Xʷməθkʷəy̓əm (Musqueam), Sḵwx̱wú7mesh (Squamish) and səlilwətaɬ (Tsleil-Waututh), Vancouver, BC – May 14, 2020 – The first phase of funding is being released to 94 export-ready Indigenous tourism businesses from across Canada who applied for grants of up to $25,000 from the Indigenous Tourism Association of Canada’s (ITAC) COVID-19 Development Stimulus Fund.
Following the April 30 application deadline, ITAC had received over 600 applications from Indigenous tourism businesses across Canada requesting $14.4 million in total. These funds are being used to help Indigenous entrepreneurs and their businesses stay afloat during the shutdown of the global tourism industry as a result of COVID-19.
To raise as much money as possible, ITAC allocated its annual development grant money along with a large amount of savings from other programs. Paired with additional federal funding, ITAC hopes the program will help businesses to prepare for future tourism seasons by allowing them to focus on market awareness, training qualified staff and designing sustainable business growth strategies.
“As we are still advocating for more funding for the Indigenous tourism industry, we are releasing funds in phases, knowing these funding requests are becoming more and more urgent every day,” says Keith Henry, President and CEO of ITAC.
As ITAC is successful in raising more funding, grants will be distributed to Indigenous tourism businesses who are at various stages of their tourism development:
Phase 1: Export-ready businesses – refers to tourism experiences offered by businesses which meet all of the Market-Ready criteria and are also prepared to market and partner with travel trade and international distribution sales channels.
Phase 2: Market Ready Businesses – refers to tourism experiences offered by businesses which meet all of the Visitor Ready criteria and has been in operation for more than two years.
Phase 3: Visitor Ready Businesses – refers to tourism experiences offered by businesses who have all of the licenses, permits and insurance in place in order to operate legally.
Phase 4: Doors Open Businesses – refers to tourism-related services and experiences that are newly available, in start-up and that currently receive customers, mostly locals and regionals.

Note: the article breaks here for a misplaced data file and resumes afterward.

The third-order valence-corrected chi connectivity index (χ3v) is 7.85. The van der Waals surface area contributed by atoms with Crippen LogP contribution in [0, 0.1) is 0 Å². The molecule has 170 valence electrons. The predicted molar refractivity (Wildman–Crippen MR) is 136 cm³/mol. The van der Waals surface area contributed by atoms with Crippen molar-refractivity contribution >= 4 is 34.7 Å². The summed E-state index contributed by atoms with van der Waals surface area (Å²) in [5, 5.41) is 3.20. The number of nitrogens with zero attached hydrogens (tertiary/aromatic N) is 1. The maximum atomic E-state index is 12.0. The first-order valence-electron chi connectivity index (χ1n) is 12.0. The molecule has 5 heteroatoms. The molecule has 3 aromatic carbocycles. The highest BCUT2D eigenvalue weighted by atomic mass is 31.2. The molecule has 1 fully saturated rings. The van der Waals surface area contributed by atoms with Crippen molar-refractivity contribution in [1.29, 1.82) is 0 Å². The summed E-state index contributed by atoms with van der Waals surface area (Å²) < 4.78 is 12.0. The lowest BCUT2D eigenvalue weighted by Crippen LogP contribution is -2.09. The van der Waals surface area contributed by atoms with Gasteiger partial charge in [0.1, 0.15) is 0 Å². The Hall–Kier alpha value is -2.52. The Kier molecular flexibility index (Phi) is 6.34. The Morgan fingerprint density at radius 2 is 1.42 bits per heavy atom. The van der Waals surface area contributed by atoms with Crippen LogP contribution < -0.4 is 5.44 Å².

“As I have said in the past, we continue to work with our partners at the federal government level to identify additional funding from Indigenous-led sources as each day becomes more critical for the survival of our industry,” says Keith Henry, ITAC’s President and CEO. “Without an immediate injection of funds including grants, hundreds of Indigenous tourism operators are forecasted to go out of business before the end of the (non-existent) summer season with potential losses of $1.4B in GDP Contribution and more than 32 000 jobs losses. This money will literally mean the difference whether our members will survive this pandemic or not and we are currently reviewing the phase 2 applicants and hoping to help more businesses in the near future.”
To view the initial successful applicants in Phase 1, click here.
For more information on the ITAC’s COVID-19 Development Stimulus Fund, click here.
To view all of ITAC’s communications around COVID-19 and the resources available, click here.
About the Indigenous Tourism Association of Canada
The Indigenous Tourism Association of Canada (ITAC) is the lead organization tasked with growing the Indigenous tourism industry across the country. Inspired by a vision for a thriving Indigenous tourism economy sharing authentic, memorable and enriching experiences, ITAC develops relationships with other groups and regions with similar mandates. By uniting the Indigenous tourism industry in Canada, ITAC works to enable collective support, product development, promotion and marketing of authentic Indigenous cultural tourism businesses in a respectful protocol. Prior to 2020, Indigenous tourism was outpacing Canadian tourism activity overall, and international demand for Indigenous experiences was at an all-time high. Due to COVID-19, ITAC recently released a report on the financial challenges facing Indigenous tourism operators and recommended stimulus solutions. As well, a 2020-2021 revised action plan focused on sustaining Indigenous tourism in the face of COVID-19 was released in March.
Deirdre Campbell, Beattie Tartan
Keith Henry, CEO, ITAC
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